The Dragons sent five players to the Dodgers organization in 1988.  Again two players were sent to the Dodgers' entry in the Gulf Coast League - outfielders Kazuyoshi Kohyama and Yasuharu Fujio - but this time they got more of an opportunity to play and made the most of it.  Kohyama (whose NPB stats are listed separately at Baseball-Reference under Kazuyoshi Koyama) hit .311 in 61 games.  Fujio only got into 16 games in the GCL but his .375 average with one home run earned him a mid-season promotion to the Dodgers' Short Season Low A Northwest League team in Salem, Oregon where he hit .200 in 19 games.  Fujio joined third baseman Hiroyuki Maehara (who's name is mispelled "Maebara" in Baseball-Reference) in Salem, who hit .196 in 54 games.  Maehara also pitched in one game, giving up two hits in two innings while striking out two.  The best performances by Dragons players in the US that year however were in Vero Beach of the Florida State League where two pitchers - Masahiro Yamamoto and Hidetsugu Nishimura - put up impressive numbers as members of the team's rotation most of the season.  Yamamoto went 13-7 with a 2.00 ERA and 105 strikeouts in 148 2/3 innings.  He had six complete games and three shutouts.  He was named to East team for the mid-season Florida State League All Star game as well as the post-season league-wide All Star team.  Nishimura went 11-3 with a 3.34 ERA and 124 strikeouts in 148 1/3 innings.  He had three complete games and two shutouts.

Chunichi dispatched three pitchers to North America for 1989.  One of them, Koji Takaheshi, started the season with the GCL Dodgers (going 1-0 with a save in three appearances with 11 strikeouts in 12 1/3 innings and a perfect 0.00 ERA) before he was promoted to Vero Beach where he didn't perform quite as well (0-4 with an ERA of 5.18).  He joined fellow Chunichi players Masaaki Kamanaka and Yasuhiro Kawabata in Florida.  Kamanaka went 3-3 with 3 saves in 33 games mostly in relief.  He had an ERA of 3.91 and 52 strikeouts in 92 1/3 innings.  Kawabata went 5-3 with a 3.00 ERA in 11 games as a starter.  He threw one complete game (a shutout) and struck out 47 in 69 innings.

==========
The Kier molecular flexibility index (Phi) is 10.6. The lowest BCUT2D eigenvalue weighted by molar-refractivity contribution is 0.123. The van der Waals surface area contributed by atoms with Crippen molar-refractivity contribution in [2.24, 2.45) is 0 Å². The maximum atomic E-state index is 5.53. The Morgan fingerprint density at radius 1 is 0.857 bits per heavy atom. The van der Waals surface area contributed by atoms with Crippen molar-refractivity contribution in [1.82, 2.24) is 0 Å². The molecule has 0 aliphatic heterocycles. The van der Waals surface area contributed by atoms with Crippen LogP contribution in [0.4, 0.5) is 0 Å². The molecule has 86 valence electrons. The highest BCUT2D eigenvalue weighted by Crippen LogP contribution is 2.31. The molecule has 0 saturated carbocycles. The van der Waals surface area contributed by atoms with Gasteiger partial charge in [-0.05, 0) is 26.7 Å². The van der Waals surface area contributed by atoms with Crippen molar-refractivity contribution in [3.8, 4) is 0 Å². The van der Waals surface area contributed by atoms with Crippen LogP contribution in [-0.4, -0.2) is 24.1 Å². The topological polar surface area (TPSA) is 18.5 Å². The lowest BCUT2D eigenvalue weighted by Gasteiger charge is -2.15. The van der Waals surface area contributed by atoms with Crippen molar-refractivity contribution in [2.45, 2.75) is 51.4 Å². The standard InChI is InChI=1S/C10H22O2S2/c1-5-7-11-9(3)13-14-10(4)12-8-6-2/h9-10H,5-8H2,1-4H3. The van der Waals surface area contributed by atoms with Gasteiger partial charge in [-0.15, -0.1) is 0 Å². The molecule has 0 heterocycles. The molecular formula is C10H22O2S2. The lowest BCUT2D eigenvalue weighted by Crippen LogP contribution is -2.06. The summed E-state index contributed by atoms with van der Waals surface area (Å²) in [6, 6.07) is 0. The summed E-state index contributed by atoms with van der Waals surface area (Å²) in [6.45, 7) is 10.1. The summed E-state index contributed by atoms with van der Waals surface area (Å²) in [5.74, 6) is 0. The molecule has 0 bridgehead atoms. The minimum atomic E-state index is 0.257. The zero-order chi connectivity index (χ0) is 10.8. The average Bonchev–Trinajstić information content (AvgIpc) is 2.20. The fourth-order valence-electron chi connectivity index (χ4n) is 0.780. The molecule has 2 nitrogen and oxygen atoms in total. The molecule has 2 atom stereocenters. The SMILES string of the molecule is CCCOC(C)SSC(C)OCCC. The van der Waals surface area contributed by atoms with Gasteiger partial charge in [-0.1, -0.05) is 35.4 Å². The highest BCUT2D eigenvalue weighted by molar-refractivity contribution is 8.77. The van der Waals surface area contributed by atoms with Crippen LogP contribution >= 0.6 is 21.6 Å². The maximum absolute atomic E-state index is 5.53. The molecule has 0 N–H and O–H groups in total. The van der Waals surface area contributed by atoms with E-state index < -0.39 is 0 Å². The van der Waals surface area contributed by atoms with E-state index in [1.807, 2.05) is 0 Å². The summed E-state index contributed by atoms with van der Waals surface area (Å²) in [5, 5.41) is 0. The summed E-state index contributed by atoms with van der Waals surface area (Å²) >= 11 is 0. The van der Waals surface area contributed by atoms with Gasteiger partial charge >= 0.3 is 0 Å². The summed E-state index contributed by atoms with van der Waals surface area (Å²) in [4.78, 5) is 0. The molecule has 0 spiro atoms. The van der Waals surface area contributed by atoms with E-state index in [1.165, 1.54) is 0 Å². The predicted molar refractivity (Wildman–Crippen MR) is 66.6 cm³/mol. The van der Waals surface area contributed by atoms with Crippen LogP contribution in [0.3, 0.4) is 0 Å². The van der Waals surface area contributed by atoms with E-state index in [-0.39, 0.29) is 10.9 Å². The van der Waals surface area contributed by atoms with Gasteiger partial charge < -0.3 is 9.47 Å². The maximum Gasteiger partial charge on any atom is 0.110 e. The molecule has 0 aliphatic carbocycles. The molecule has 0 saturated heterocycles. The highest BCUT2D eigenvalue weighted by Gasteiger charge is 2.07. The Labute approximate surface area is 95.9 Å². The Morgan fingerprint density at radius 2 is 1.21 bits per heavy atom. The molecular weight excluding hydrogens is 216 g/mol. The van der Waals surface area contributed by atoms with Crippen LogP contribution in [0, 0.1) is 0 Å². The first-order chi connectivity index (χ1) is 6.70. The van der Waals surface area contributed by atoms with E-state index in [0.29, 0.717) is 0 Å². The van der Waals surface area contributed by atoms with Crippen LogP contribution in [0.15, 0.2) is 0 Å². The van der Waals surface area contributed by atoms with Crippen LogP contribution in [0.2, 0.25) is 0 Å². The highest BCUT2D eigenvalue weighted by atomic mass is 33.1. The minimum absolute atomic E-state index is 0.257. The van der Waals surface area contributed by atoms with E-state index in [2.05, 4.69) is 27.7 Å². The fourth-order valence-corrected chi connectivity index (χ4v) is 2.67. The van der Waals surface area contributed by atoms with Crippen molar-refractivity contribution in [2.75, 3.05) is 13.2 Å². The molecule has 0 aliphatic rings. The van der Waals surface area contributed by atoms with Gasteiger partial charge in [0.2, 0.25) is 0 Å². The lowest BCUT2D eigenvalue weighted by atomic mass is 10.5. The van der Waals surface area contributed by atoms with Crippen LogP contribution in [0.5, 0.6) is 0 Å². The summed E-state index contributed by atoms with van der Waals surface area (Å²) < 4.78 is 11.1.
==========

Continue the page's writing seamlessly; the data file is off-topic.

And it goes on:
Here's a summary of the 10 players and their NPB careers:

Year Player Teams Draft Round NPB Career
1987 Tetsuo Arakawa GCL Dodgers 1986 4th Dragons 1987-89
1987 Takeshi Yamasaki GCL Dodgers 1986 2nd Dragons 1987-2002, BlueWave 2003-04, Eagles 2005-11, Dragons 2012-13
1988 Yasuharu Fujio GCL Dodgers/Salem 1983 1st Dragons 1984-89, Hawks 1990-92
1988 Kazuyoshi Kohyama GCL Dodgers 1984 6th Dragons 1985-97
1988 Hiroyuki Maehara Salem Dodgers 1985 5th Dragons 1986-95, Lions 1996-2000
1988 Hidetsugu Nishimura Vero Beach Dodgers 1986 3rd Dragons 1987-89, Hawks 1989-92
1988 Masahiro Yamamoto Vero Beach Dodgers 1983 5th Dragons 1984-2015
1989 Masaaki Kamanaka Vero Beach Dodgers 1987 2nd Dragons 1988-95, Buffaloes 1996
1989 Yasuhiro Kawabata Vero Beach Dodgers 1984 2nd Dragons 1985-91, BlueWave 1995-95, Dragons 1996
1989 Koji Takaheshi GCL Dodgers/Vero Beach 1987 6th Dragons 1988-92

Masahiro Yamamoto and Takeshi Yamasaki were the most successful of the players the Dragons sent to the Dodgers organization.  Yamamoto played with the ichi-gun Dragons in parts of 29 seasons between 1986 and 2015.  I did a summary of his career when he retired a few years ago so won't go into a whole lot of detail.  He did return to Chunichi from Vero Beach in 1988 and went into the Dragons rotation for September where he went 5-0 helping the Dragons win the Central League pennant.  He also started (and lost) Game Three of the Nippon Series that year.  There are many Japanese baseball cards of Yamamoto available.